There is no fixed relationship; render time is dependent upon the complexity of the math involved in resolving light interaction in the scene (when Maxwell is referred to as a light simulator, that is an entirely accurate characterization). As such, more purely reflective materials can cause longer render times, since they cause light to continue bouncing around in the scene; more diffuse materials, on the other hand, may scatter the light paths they receive in directions where they more likely to terminate. That is not a general rule, though, and no such rule can actually be stated, since it depends upon the nature of each individual scene.
Assuming a Sketchup woodgrain texture, or imported jpeg of a carpet image, how might one optomize the roughness and SL level for best rendering results?
Just to clarify, there is no such thing as optimization of SL; Sampling Level simply means the level of refinement at which the calculation is stopped. As I say, Maxwell is happy to continue rendering forever if you let it, progressively reaching higher and higher sampling levels.
On the question of woodgrain, carpet, or otherwise, then, the answer goes to what I state above: it depends on the nature of the scene in question. A mirror surface reflecting into nowhere is highly efficient, since the rays it reflects bounce off into space, thereby contributing nothing more to the lighting of the scene. If it reflects into another mirror though, and vice versa, the rays will only stop bouncing between the two once the inefficiency of each has reduced their energy to a sufficiently low level. A purely diffuse material reflects light rays in a perfectly random manner; here, consider a diffuse sphere lying on a diffuse plane. When light from a source strikes the sphere, a certain percentage of rays are reflected to the plane, and are in turn divided again with some finally reaching the camera. That is to say, with such a material, a good deal of the light energy is used up in the immediate region of the sphere.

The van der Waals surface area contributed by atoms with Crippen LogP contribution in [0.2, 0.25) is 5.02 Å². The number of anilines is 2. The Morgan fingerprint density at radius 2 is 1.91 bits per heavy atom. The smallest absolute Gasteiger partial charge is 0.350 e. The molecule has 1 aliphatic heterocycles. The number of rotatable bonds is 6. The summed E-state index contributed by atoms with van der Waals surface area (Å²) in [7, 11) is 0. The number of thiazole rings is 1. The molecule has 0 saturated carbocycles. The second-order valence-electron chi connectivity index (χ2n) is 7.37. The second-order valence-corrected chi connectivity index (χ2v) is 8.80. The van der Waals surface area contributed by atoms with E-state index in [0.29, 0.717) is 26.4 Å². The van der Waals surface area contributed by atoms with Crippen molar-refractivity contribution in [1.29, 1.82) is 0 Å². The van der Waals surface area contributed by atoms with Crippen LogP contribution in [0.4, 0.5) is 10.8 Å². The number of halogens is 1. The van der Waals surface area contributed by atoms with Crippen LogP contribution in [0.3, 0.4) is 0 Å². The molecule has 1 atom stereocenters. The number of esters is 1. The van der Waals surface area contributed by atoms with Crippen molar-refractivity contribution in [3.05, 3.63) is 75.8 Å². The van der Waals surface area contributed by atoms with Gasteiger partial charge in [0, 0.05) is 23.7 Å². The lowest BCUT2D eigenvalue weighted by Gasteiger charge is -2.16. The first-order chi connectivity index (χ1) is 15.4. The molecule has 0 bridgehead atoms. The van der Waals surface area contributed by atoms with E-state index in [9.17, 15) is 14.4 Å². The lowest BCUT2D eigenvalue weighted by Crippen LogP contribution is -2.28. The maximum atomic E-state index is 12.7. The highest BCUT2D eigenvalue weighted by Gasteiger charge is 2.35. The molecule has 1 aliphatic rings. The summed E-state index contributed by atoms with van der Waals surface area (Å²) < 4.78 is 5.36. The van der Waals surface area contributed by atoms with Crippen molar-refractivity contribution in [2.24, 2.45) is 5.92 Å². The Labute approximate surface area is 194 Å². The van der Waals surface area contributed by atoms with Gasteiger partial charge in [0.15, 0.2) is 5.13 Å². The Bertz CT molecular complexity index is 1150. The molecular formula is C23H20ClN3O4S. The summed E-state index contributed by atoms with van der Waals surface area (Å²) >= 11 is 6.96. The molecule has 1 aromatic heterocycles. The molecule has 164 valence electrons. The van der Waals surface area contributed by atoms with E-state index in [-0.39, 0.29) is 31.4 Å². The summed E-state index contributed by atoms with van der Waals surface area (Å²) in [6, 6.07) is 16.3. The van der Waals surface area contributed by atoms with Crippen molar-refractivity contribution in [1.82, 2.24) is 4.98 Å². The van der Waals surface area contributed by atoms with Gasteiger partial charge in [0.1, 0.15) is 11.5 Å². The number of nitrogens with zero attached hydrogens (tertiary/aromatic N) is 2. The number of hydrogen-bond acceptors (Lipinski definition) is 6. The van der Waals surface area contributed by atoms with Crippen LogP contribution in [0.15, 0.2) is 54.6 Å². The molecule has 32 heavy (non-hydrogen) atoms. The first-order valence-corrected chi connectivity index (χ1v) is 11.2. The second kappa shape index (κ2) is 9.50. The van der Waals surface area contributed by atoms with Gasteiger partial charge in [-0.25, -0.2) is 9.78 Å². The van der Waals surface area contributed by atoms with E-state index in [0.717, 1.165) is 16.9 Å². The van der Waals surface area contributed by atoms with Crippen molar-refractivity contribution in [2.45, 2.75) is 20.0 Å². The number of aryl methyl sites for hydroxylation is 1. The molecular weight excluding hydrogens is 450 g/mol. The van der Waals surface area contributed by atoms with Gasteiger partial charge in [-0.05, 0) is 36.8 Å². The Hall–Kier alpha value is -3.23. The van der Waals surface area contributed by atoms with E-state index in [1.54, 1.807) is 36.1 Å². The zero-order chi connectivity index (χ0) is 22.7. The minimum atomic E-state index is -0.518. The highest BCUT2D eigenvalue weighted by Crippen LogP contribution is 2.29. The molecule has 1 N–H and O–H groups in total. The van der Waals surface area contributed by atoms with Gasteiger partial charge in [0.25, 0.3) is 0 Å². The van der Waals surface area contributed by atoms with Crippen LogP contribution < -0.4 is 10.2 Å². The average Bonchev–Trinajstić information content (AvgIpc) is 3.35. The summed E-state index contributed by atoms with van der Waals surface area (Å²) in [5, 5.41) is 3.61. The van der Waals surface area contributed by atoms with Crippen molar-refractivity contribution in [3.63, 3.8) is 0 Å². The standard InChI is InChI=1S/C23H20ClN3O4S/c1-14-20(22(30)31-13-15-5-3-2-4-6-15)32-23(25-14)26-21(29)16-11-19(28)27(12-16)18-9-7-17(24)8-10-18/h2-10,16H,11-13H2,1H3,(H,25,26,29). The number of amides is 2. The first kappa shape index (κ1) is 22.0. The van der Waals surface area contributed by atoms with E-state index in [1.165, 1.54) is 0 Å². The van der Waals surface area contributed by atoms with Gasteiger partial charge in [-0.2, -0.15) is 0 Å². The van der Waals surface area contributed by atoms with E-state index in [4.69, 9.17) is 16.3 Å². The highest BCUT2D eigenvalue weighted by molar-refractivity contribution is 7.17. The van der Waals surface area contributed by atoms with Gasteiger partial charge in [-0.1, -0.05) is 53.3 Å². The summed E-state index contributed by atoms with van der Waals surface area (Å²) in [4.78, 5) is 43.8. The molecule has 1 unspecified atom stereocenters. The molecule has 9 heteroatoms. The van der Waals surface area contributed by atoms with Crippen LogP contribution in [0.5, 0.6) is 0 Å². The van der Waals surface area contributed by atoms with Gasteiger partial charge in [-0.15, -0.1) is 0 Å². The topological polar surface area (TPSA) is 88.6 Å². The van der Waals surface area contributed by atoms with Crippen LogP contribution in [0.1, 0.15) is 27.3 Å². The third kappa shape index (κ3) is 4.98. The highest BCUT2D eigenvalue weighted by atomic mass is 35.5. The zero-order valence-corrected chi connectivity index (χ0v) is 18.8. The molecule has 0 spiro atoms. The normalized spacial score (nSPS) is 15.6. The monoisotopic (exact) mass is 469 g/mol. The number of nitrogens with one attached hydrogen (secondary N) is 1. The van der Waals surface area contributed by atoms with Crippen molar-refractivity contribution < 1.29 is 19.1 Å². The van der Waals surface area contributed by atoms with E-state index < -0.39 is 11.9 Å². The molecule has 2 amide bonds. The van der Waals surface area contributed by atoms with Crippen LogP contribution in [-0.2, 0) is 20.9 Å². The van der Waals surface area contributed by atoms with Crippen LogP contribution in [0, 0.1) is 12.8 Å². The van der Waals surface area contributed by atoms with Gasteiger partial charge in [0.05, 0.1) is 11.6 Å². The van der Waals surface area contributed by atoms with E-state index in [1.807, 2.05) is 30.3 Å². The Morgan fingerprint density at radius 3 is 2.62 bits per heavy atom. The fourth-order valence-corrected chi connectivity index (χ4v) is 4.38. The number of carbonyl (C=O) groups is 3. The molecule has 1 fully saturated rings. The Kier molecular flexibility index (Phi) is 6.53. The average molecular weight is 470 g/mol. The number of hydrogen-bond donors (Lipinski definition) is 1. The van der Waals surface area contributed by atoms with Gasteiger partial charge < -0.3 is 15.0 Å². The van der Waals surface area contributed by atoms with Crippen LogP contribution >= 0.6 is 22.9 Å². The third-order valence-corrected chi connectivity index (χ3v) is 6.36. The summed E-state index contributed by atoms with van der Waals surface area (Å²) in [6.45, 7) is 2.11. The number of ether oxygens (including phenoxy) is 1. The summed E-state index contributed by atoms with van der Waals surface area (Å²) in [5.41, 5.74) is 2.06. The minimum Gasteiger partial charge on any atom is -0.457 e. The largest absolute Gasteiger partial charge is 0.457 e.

Consider though, the same sphere, with an only slightly-rough material, placed inside of a box with a similar material, where the light of a single spotlight has been directed to fall upon the sphere. Consider how the light is scattered from the sphere's surface, to the inner surfaces of the box, with some of the resulting rays being directed again back toward the sphere. Eventually, some of these rays reach the camera, producing an image. Other rays make their way from the spotlight, bounce around in the box many times, being divided and reflected according to the roughness of the materials used at each bounce, and never do end up contributing very much to the image.
Keep in mind as well, that colors should be seen in terms of their affecting both visual color, and the efficiency of light interaction. Meaning, a black object reflects no light; it has zero efficiency. A pure white object, on the other hand, is perfectly efficient, and probably does not actually exist in reality; this is why it is generally recommended to keep RGB color components (meaning the individual R, G, and B values) in Maxwell in the 220-230 range.
So to sum up, an answer to your question cannot be flatly stated. There exist general situations to avoid, many of which can be inferred from what I write above, but specific advice can only be given for optimizing specific scenes when one has knowledge of how those scenes are constructed. If you have a particular problem, you can post about it (probably better to do that in the Maxwell Render forum
, rather than this one, which is for plugin-specific questions), including images (you can upload to imageshack.us or similar and link using the Img button) and a description of what you are trying to do, and what problems you are running into.